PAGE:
Nintendo and Accessibility

Nintendo's Mario looking pensively at a Game Accessibility symbol.

Nintendo have recently been making waves in the fields of game accessibility. Some very positive and some causing consternation. I wanted this post to focus on some of the very positive things Nintendo have been involved in (over decades) to improve the accessibility of their games to disabled people.

For balance I will close with five items I'd love for Nintendo to address to make things much better for many disabled players struggling with their games in 2017. To the good stuff...

Box icons detailing (a little) accessibility info: Boxed Wii games indicate compatible Nintendo controllers with each game. Simply presented info like this can help some players work out if they'll be able to play the game. With Wii Mario Kart, for instance, if they could manage most Gamecube games, but really struggled with the Wii remote, the picture below gives confidence that they should be fine.

Wii indictation of game controllers.

Demo Play: Seen in Wii New Super Mario Bros. If part of the game gets too tough, activating this mode will see the game take over and play automatically. Once demo-play has seen you through the tough bit you were stuck on you can deactivate it and resume manual play. Wonderful (patented) idea, that I don't recall seeing elsewhere.

Easy Mode: Super Mario Run featured one-handed play, and a one-handed tap to play mechanic for Nintendo's first phone game. Upon requests from users struggling with the difficulty, a much appreciated "Easy Mode" was added. All of this, alongside iOS accessibility features, made the game possible to complete using a single head switch (see pictures below). Wonderful stuff.

Super Mario Run, Easy Mode added to improve accessibility.

Colin McDonnell completed Super Mario Run using a single head switch.

DS XL and Nintendo Switch: The enlarged XL version of the DS offered a slightly bigger screen and bigger buttons. As I understand, this was to take into account some elderly players who complained that the standard DS was too difficult to use. The Nintendo Switch expanded upon this by allowing for the games to be played on as big a screen as needed.

Smart Steering and Auto Accelerate: Two fantastic driving assist options in Mario Kart 8 Deluxe for the Switch. These enable easier driving for all. This includes visually impaired players struggling to see tight corners and those struggling with the game's difficulty in general. With these modes one handed and even one button play becomes a possibility. This feature can also be seen in Intepid's Drivey from 2005 and partially in SEGA's Intelligent Braking System seen in F355 Ferrari Challenge. Who cares who did it first though, when it's so massively helpful.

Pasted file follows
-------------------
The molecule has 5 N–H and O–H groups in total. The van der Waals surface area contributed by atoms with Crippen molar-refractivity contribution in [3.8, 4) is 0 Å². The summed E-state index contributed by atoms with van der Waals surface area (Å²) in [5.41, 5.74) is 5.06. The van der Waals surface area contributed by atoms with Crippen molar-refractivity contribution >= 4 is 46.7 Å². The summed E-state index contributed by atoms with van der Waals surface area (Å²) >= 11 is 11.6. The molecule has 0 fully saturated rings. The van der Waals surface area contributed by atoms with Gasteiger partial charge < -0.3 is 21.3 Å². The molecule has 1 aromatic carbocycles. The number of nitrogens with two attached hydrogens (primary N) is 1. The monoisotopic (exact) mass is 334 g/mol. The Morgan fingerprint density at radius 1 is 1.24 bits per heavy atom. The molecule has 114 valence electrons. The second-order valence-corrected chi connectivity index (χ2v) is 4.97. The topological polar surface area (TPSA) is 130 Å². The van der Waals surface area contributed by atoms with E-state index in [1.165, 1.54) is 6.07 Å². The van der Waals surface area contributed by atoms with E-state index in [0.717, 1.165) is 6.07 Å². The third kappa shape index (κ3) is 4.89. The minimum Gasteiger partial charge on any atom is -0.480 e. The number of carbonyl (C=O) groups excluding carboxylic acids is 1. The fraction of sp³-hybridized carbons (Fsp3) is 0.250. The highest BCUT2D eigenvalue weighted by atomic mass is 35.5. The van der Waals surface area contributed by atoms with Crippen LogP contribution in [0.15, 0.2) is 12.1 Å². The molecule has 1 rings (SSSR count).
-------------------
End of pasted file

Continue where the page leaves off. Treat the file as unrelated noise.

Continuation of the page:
Sound Voyager: One of the earliest console/handheld games that could be played without the need for looking at the screen. Released in 2006 via the Nintendo Club. I would love to see some more audio games make their way to consoles.

Support for Alternative Controllers: So important in removing physical and some cognitive barriers to access. I'll be up front. This remains a big problem on all Nintendo machines (I'll explain why later). However, across the decades until 2015 Nintendo have actively done more than any other games console manufacturer to support alternative access.

In 1987 a team of Nintendo America employees created the NES Hands Free controller. This was designed for paralysed players able to use their head with a chin controlled joystick, and sip-puff for the four buttons of a NES handset. If you discount the Atari Kids controller, this was the first assistive technology games controller manufactured by a big games company aimed at disabled gamers.

Around the SNES era there's this lovely anecdote of Nintendo of America helping a young player who'd been in an accident needing a one handed controller.

In 2000, after some years of technical support, Nintendo gave their seal of approval to the Pathways Development Group, Team Xtreme range of assistive technology interface boxes. These enabled people to use stock assistive technology switches and (D9 style) joysticks on the NES, SNES and N64.

NES HANDS-FREE CONTROLLER: A new way to get more kids in on the video game challenge.


In 2006 the Wii brought some simpler methods of play to the fore. One handed gamers found a games machine they could typically use out of the box. Many new people found the method of bowling intuitive and fun in Wii Sports who struggled with the complexity of a Dual Shock like controller. Undoubtedly things were opened up for many more with this design, and it was a massive success.